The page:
“There are certain things that [coaches] wouldn’t have come across in men’s footy or boy’s footy that they come across in women’s and girls’ footy that I’d have to mentor them through,” Kurdas says, looking back at her previous formal roles in football.
“You needed to make sure that your coach wasn’t homophobic, for instance, because that just wasn’t going to roll.
“Because there are women who are in relationships with each other, there’s an inevitability that at least one of your couples will break up at some point. And you’re going to have to navigate that as a coach, where two of your best players might not like hanging out in the midfield together any more, and how do you navigate that? How you do still support them? Because when in [males coaches’ lives] have they had that experience?”
In addition to playing, Hutchins worked as Collingwood’s women’s football chief in 2017. Having experienced the dynamic both as a player and an administrator, she says that players ultimately need to be trusted to separate the personal from the professional.
“If you treat players like athletes, and they are professional in how they prepare and how they perform, if the players don’t have an issue with anything, then why should the staff, why should the coaching team, why should they make an issue of it as well? I just don’t think it even needs to be mentioned,” Hutchins said.
“It’s probably more just a laugh and a giggle that the players have amongst each other, to be honest. If it was me, and a coach was to mention my relationship with someone in the same team, or an opposing team, I would probably find it a little bit inappropriate.”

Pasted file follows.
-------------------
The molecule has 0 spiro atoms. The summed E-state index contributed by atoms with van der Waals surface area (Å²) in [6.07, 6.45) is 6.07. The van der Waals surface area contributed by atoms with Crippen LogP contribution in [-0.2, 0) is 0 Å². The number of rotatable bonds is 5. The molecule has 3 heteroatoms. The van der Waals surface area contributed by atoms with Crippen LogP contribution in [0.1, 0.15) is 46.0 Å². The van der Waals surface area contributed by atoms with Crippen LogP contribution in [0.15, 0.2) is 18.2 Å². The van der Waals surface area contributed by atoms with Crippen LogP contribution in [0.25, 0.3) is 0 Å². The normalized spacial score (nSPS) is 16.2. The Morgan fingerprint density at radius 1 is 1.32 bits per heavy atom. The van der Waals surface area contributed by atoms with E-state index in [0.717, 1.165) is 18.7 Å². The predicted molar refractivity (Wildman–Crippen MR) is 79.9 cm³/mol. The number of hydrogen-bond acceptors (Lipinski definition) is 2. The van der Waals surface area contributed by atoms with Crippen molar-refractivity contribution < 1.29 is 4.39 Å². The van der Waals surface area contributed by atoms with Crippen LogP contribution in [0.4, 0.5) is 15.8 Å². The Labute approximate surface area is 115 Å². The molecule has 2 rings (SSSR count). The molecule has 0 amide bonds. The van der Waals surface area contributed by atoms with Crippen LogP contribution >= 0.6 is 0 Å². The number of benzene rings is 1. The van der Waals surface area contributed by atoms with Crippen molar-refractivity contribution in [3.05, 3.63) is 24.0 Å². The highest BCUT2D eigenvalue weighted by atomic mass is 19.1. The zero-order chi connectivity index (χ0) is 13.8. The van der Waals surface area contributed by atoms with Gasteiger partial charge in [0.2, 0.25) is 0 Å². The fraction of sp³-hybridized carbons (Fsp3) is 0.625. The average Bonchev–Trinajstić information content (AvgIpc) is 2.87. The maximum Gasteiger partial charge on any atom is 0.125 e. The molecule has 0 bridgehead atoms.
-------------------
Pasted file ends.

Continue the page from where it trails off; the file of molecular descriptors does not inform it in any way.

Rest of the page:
Guttridge is philosophical about the matter.
“When they happen, I think you’ve just got to respect each other. At the end of the day, if breakups happen, you’ve still got a job to do. It happens in workplaces,” Guttridge said.
THE NEXT FRONTIER
While so many strides have been taken, there is still some way to go.
Guttridge would like to see a male AFL player come out, something no past or present men’s footballer has yet done. She understands why it hasn’t happened, though.
“There’s a lot of stuff around stigmas for men and masculinity and all that in the AFL. If you like sport, you must be a manly man. There’s just a lot of issues with stereotypes,” Guttridge said.
Transgender athlete Hannah Mouncey has meanwhile threatened legal action against the AFL to allow her to play local football, as the league grapples with the issue of gender identity in sport.
Hutchins was heartened by the Bulldogs’ design for their Pride round guernsey which, according to the club’s website, “features the integration of all the different LGBTIQA+ flag colour representations in the form of the Bulldogs hoops”.
“It’s just taking it a whole 10 steps further to be honest,” Hutchins said.
Kurdas says the league, and society, can’t stop now.
“Let’s keep our eye on the prize, and that is acceptance for everyone,” Kurdas said.
Daniel is an Age sports reporter